By Tony Langley
When war was declared the Belgian government asked for and also requisitioned privately owned automobiles (usually not from businesses). Many of the affluent class, when being called up or volunteering for military duty, brought their strong and robust motorcars along with them into service, often with an experienced professional chauffeur.
One of these soldiers returning to military service was Charles Henkart, a reserve grenadier lieutenant. He brought two of his own motorcars with him and had them refurbished at the Cockerill Steel Yards in Hoboken near Antwerp. These steelyards manufactured heavy industrial machinery and were engaged in shipbuilding and repairs and constructing all manner of heavy equipment. They welded steel plates around Henkart's two cars, mounted machine guns, and off he went, merrily shooting up German units, strongpoints, machine gun outposts, and other targets of opportunity in the greater Antwerp defensive zone. In one action he is credited with causing 200 German casualties.
This was such a success that other heavy-duty motorcars were refurbished by the military along similar lines. The armor plating was carried out at the Cockerill Steelyards upriver from Antwerp and in large part in the Belgian Minerva Automobile Factory, located in downtown Antwerp. The Minerva automobile was a sort of Belgian Rolls-Royce, incredibly sturdy, high-powered, and very reliable. Since Belgian roads were in the main paved with cobblestones, these motor vehicles sported a strong and dependable chassis and suspension system, and so were sturdy enough to bear the extra weight of steel plating. In the post-WWII era, when the company went out of business, it was joked that it couldn't sell any more cars because Minervas never broke down or wore out. In reality they were just too expensive — all were handmade to very high standards. Apparently Al Capone had a specially made armor-plated Minerva as a personal vehicle of his in Chicago of the 1920s — supposedly because of its reputation during the Great War of being indestructible .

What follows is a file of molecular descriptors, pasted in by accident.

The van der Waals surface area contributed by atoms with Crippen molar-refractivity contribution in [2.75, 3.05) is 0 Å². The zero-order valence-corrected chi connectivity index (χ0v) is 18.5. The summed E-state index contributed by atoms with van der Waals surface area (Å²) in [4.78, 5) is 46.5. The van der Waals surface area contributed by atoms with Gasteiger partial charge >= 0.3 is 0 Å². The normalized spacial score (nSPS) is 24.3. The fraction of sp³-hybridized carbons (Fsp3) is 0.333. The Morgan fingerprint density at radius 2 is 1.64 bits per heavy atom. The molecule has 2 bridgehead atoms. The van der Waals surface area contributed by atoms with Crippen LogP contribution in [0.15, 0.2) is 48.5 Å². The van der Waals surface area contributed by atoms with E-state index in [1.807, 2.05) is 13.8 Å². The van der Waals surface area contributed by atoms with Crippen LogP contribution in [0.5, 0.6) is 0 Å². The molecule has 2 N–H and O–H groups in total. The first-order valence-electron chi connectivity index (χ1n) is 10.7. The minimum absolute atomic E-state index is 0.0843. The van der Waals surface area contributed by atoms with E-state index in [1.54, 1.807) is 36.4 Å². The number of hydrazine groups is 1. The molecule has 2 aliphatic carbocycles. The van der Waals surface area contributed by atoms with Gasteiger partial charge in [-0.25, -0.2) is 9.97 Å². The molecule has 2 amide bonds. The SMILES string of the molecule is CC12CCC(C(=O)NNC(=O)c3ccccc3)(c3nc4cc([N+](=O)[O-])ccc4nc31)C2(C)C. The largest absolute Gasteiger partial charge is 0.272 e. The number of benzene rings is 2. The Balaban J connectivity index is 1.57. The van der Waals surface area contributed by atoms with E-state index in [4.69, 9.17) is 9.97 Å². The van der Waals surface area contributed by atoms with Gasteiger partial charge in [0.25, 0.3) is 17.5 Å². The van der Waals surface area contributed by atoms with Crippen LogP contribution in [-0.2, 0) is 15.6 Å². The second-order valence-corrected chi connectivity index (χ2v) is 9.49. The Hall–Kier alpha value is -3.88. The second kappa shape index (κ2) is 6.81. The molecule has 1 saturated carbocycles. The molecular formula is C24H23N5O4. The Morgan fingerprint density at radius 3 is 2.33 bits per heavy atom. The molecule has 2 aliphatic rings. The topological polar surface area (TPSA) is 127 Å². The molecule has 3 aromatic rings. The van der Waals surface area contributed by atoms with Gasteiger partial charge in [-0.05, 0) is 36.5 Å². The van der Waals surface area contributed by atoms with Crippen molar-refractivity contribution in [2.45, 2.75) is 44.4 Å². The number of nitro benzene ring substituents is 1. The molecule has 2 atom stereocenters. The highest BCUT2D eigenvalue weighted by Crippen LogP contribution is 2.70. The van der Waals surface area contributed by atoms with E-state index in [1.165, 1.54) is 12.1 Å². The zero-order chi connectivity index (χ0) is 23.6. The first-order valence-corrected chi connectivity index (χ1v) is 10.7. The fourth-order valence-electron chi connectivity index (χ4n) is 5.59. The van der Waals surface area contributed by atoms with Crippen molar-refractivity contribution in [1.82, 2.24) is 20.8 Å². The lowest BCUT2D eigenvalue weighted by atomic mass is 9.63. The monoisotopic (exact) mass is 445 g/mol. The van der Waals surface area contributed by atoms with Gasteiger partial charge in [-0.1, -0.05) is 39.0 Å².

They caused much havoc to the Germans during the Siege of Antwerp, though they were never used in a concentrated action. They were used in bits and dribbles of one or two operating on their own. A news editor's dream with their contemporary futuristic look and feel, they were photographed extensively and shown in the printed media worldwide as an example of Belgian ingenuity and determination to withstand the German invasion of their country. They suffered one big setback during the siege, when in a raid of two cars a Belgian prince, the Prince de Ligne, was killed in a minor engagement in Aalst near Antwerp.
Their story of the later war years includes not only intense action on the plains of Russia but also surviving the Bolshevik Revolution, traveling the length of Siberia and Manchuria to Vladivostok with a subsequent embarkation for San Francisco, and a grand triumphant tour of the U.S. before returning to France in the summer of 1918.
|Memorial (Detail) at the Minerva Factory Today|
By 1915, after the retreat to the Yser river and the virtual institution of static trench warfare, there was no more use for such fast-moving vehicles. Due to offhand remarks by a Russian diplomat attached to the Belgian military as observer, the Belgian Armored Car Corps — the Auto-Canons Miltrailleuses or ACM — was sent to Tsarist Russia to fight on the Eastern Front in Galicia against the Austrians and Germans.